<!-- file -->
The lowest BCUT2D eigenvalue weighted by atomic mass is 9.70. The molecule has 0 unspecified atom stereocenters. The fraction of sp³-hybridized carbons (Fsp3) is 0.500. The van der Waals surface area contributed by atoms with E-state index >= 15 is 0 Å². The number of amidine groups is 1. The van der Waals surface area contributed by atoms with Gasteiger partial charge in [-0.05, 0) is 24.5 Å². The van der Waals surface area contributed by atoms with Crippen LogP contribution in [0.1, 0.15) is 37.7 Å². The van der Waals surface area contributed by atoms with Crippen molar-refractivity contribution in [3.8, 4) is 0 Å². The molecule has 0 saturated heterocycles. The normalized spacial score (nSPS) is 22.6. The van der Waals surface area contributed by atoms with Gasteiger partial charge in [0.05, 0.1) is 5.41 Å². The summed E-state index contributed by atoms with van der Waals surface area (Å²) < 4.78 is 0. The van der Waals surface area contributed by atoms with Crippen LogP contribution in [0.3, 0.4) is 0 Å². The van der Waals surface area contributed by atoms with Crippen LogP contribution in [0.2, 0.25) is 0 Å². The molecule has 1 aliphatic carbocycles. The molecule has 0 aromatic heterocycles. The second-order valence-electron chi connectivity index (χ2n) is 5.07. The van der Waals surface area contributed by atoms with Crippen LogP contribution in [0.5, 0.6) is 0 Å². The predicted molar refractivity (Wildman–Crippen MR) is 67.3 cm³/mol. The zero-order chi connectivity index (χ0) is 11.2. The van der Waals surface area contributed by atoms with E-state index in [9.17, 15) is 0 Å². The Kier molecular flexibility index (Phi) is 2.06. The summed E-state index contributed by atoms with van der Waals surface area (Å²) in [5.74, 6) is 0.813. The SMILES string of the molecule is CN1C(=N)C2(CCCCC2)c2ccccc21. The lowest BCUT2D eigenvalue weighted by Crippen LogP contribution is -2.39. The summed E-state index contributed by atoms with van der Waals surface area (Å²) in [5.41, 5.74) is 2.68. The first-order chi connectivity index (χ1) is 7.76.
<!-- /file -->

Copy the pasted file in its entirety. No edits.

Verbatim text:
The lowest BCUT2D eigenvalue weighted by atomic mass is 9.70. The molecule has 0 unspecified atom stereocenters. The fraction of sp³-hybridized carbons (Fsp3) is 0.500. The van der Waals surface area contributed by atoms with E-state index >= 15 is 0 Å². The number of amidine groups is 1. The van der Waals surface area contributed by atoms with Gasteiger partial charge in [-0.05, 0) is 24.5 Å². The van der Waals surface area contributed by atoms with Crippen LogP contribution in [0.1, 0.15) is 37.7 Å². The van der Waals surface area contributed by atoms with Crippen molar-refractivity contribution in [3.8, 4) is 0 Å². The molecule has 0 saturated heterocycles. The normalized spacial score (nSPS) is 22.6. The van der Waals surface area contributed by atoms with Gasteiger partial charge in [0.05, 0.1) is 5.41 Å². The summed E-state index contributed by atoms with van der Waals surface area (Å²) < 4.78 is 0. The van der Waals surface area contributed by atoms with Crippen LogP contribution in [0.3, 0.4) is 0 Å². The van der Waals surface area contributed by atoms with Crippen LogP contribution in [0.2, 0.25) is 0 Å². The molecule has 1 aliphatic carbocycles. The molecule has 0 aromatic heterocycles. The second-order valence-electron chi connectivity index (χ2n) is 5.07. The van der Waals surface area contributed by atoms with Crippen LogP contribution in [0.5, 0.6) is 0 Å². The predicted molar refractivity (Wildman–Crippen MR) is 67.3 cm³/mol. The zero-order chi connectivity index (χ0) is 11.2. The van der Waals surface area contributed by atoms with E-state index in [9.17, 15) is 0 Å². The Kier molecular flexibility index (Phi) is 2.06. The summed E-state index contributed by atoms with van der Waals surface area (Å²) in [5.74, 6) is 0.813. The SMILES string of the molecule is CN1C(=N)C2(CCCCC2)c2ccccc21. The lowest BCUT2D eigenvalue weighted by Crippen LogP contribution is -2.39. The summed E-state index contributed by atoms with van der Waals surface area (Å²) in [5.41, 5.74) is 2.68. The first-order chi connectivity index (χ1) is 7.76.